Video: More on sweet spot training

Since stage 1 is a 13.5km time trial this is a perfect opportunity to perform a field test. You will do a 20-minute, all-out effort, much like the riders of the Tour will be doing that day. Then you will be able to set up an accurate FTP to set up your training zones to use during the plan.

Video: More about conducting a field test

With nearly 23 days in a row of intense riding, recovery will become really important. Make sure you have a recovery drink and food ready at the completion of each workout. Also, be sure to stay hydrated and fueled during your workouts. Not only will it help you that day, but it also keeps you from falling in a deficit, especially as the workload increases. Be sure that you are staying hydrated throughout the day, especially in the summer heat.

Overall, it’s a lot of riding. Work, family, and other commitments can make completing every workout a challenge. Even if you can only ride for one hour, perform the intervals and try to balance your time so that you can consistently ride each stage. It’s better to ride for one hour each day rather than three hours, one day a week. Set a personal goal for your own Tour because improving as a cyclist is all about setting goals and working toward them. Following this Tour de France training plan will give you a goal to accomplish for July and some insight into what it’s like to ride the Tour de France. After the Tour, you take a rest week and enjoy the fruits of your labor as your body builds up stronger than it was when you started. Complete a field test after your regeneration week and see how much you have improved from the one you completed four weeks earlier. Then, get ready for the late-season races and rides!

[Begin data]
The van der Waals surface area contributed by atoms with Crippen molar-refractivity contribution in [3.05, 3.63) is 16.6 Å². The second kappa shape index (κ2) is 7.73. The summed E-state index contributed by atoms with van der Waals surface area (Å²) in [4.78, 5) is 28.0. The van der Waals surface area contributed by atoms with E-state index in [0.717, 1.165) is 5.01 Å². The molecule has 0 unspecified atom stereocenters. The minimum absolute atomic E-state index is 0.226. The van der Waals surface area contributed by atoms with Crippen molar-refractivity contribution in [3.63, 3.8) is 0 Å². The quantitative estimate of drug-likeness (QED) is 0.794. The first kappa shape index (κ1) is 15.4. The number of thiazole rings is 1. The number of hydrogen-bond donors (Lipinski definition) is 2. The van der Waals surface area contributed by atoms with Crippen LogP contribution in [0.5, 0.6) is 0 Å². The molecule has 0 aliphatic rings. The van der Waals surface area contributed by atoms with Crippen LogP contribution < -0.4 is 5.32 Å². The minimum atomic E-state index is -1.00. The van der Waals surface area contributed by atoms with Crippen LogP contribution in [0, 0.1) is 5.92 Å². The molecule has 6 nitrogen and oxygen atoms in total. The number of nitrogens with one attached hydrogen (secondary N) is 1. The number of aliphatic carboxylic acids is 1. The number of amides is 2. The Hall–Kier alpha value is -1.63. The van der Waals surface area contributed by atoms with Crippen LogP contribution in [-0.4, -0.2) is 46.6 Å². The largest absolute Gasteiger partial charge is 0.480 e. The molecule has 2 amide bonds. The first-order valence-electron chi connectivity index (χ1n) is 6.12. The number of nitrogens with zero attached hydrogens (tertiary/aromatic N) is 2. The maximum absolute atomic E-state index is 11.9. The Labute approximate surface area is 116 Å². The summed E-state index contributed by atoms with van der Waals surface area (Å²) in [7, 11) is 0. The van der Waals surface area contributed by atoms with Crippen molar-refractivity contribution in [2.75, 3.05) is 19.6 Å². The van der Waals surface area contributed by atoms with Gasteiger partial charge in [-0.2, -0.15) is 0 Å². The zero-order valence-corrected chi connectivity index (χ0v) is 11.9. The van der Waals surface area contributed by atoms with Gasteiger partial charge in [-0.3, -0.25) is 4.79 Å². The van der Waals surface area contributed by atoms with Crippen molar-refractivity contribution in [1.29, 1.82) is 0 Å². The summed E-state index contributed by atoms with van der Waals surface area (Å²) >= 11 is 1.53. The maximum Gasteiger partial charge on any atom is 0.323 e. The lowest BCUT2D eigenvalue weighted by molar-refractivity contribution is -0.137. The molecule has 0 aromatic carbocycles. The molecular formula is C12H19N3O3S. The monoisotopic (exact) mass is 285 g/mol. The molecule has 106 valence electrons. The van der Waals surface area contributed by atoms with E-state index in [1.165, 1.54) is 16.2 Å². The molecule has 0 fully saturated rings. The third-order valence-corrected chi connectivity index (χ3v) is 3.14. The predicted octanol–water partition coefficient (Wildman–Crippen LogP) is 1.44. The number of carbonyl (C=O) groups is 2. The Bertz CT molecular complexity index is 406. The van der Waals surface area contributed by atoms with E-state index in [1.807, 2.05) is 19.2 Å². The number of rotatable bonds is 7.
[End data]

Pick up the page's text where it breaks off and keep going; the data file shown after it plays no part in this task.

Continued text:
FasCat Tour de France training plan >>